$2 Billion In California Taxpayer Money In Special Funds
Don't Miss This
- ICE: Local Authorities Have Denied 8,800 Federal Immigration Hold Requests This Year
- Modesto Wants To Crack Down On Residents Parking Cars On Lawns
- Republican Lawmakers Call For Travel Ban From West Africa Amid Ebola Fears
- Taryn Manning Of ‘Orange Is the New Black’ To Headline Grave Digger’s Ball
- Is Former Sacramento Real-Estate Mogul Once Accused Of Secret Recording At It Again?
Get Breaking News First
SACRAMENTO, Calif. (CBS13/AP) — More than $2 billion in California taxpayer money is apparently stashed in more than 500 special funds shielded from the Department of Finance, according to a new report.
An examination by the San Jose Mercury News of 500-plus special fund accounts, like the $54 million discrepancy in state parks money, shows a $2.3 billion “discrepancy” between state controller and Department of Finance numbers.
No one checks the controller’s figures so the difference wasn’t caught.
At least 17 accounts appear to have significantly more reserve cash than what was reported to the finance department.
Gov. Jerry Brown and legislators used the lower amount when they put together the budget.
The violent crime victim restitution fund, for instance, was off by $29 million, and a low-cost child health insurance fund was off by $30 million.
Last week, Ruth Coleman, director of the state Department of Parks and Recreation, stepped down, and chief deputy Michael Harris was let go amid questions about underreported funds in their department.
The director of California’s state parks resigned and a deputy was fired Friday after officials learned the department sat on nearly $54 million in surplus money for years while parks were threatened with closure over budget cuts.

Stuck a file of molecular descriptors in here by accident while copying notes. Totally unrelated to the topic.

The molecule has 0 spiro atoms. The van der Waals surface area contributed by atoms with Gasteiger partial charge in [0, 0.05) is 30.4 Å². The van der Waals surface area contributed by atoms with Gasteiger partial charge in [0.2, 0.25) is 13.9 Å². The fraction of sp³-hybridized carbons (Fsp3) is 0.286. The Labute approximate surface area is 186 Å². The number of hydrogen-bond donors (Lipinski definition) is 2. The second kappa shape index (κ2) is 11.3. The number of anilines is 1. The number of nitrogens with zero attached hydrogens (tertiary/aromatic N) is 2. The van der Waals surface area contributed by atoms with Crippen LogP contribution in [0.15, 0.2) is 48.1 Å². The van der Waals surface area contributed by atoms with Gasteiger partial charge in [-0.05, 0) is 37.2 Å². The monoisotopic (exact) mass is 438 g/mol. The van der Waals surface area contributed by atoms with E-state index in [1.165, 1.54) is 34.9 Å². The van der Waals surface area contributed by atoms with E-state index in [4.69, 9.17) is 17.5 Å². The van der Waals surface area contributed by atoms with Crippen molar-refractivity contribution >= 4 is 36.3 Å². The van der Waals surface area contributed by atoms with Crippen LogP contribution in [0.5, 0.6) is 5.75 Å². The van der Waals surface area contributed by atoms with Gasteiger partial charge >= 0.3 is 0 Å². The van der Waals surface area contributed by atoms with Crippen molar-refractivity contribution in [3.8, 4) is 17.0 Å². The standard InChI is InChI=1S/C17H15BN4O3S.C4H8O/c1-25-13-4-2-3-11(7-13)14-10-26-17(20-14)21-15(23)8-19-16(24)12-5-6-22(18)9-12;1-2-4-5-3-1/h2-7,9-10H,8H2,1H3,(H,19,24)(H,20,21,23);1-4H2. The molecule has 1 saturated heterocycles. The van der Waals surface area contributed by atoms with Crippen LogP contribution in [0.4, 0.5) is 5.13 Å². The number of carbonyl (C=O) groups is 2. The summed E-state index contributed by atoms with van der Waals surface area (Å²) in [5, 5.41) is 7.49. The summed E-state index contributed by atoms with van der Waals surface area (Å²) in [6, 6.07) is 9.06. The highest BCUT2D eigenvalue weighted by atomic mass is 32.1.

Coleman said she was unaware of the surplus but accepted responsibility for the accounting problem.
“I am personally appalled to learn that our documents were not accurate,” she wrote in her resignation letter released by the governor’s office.
The shake-up comes at a time when state lawmakers and park advocates have been trying to find ways to keep most parks open despite ongoing budget cuts. Last month, park officials announced most of the 70 state parks once slated to close would remain open.
It’s not clear why the accounts weren’t properly reported.
A preliminary investigation shows the parks department underreported two funds as far back as 2000.
The state parks and recreation fund, which is generated from park fees and rentals, held $20.4 million more than was reported. The off-highway vehicle fund, which is generated from registering ATVs and similar types of vehicles, held $33.5 million more than reported.
(TM and © Copyright 2012 CBS Radio Inc. and its relevant
subsidiaries. CBS RADIO and EYE Logo TM and Copyright 2012 CBS
Broadcasting Inc. Used under license. All Rights Reserved. This
material may not be published, broadcast, rewritten, or
redistributed. The Associated Press contributed to this report.)